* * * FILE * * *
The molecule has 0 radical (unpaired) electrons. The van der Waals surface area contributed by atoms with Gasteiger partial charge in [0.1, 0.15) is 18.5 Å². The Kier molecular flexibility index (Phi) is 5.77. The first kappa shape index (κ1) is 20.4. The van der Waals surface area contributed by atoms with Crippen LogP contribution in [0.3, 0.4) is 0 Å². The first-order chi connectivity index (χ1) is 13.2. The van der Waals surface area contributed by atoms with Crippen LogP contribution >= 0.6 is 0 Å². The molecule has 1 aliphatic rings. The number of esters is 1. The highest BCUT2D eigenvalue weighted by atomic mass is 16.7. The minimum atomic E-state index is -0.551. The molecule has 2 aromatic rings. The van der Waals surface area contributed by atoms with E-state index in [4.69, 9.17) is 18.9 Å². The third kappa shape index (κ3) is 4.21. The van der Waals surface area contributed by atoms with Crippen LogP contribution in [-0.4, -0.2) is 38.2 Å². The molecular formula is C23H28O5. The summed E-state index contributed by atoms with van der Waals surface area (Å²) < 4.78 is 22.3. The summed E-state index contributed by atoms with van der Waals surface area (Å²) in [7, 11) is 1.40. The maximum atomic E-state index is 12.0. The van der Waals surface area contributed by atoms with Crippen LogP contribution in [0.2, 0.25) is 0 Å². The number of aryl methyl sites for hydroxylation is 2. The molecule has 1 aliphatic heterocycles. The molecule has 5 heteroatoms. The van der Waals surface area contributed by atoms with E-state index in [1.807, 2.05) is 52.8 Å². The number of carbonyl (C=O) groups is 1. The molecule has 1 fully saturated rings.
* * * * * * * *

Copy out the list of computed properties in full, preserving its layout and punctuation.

The molecule has 0 radical (unpaired) electrons. The van der Waals surface area contributed by atoms with Gasteiger partial charge in [0.1, 0.15) is 18.5 Å². The Kier molecular flexibility index (Phi) is 5.77. The first kappa shape index (κ1) is 20.4. The van der Waals surface area contributed by atoms with Crippen LogP contribution in [0.3, 0.4) is 0 Å². The first-order chi connectivity index (χ1) is 13.2. The van der Waals surface area contributed by atoms with Crippen LogP contribution >= 0.6 is 0 Å². The molecule has 1 aliphatic rings. The number of esters is 1. The highest BCUT2D eigenvalue weighted by atomic mass is 16.7. The minimum atomic E-state index is -0.551. The molecule has 2 aromatic rings. The van der Waals surface area contributed by atoms with E-state index in [4.69, 9.17) is 18.9 Å². The third kappa shape index (κ3) is 4.21. The van der Waals surface area contributed by atoms with Crippen LogP contribution in [-0.4, -0.2) is 38.2 Å². The molecular formula is C23H28O5. The summed E-state index contributed by atoms with van der Waals surface area (Å²) < 4.78 is 22.3. The summed E-state index contributed by atoms with van der Waals surface area (Å²) in [7, 11) is 1.40. The maximum atomic E-state index is 12.0. The van der Waals surface area contributed by atoms with Crippen LogP contribution in [0.2, 0.25) is 0 Å². The number of aryl methyl sites for hydroxylation is 2. The molecule has 1 aliphatic heterocycles. The molecule has 5 heteroatoms. The van der Waals surface area contributed by atoms with E-state index in [1.807, 2.05) is 52.8 Å². The number of carbonyl (C=O) groups is 1. The molecule has 1 fully saturated rings.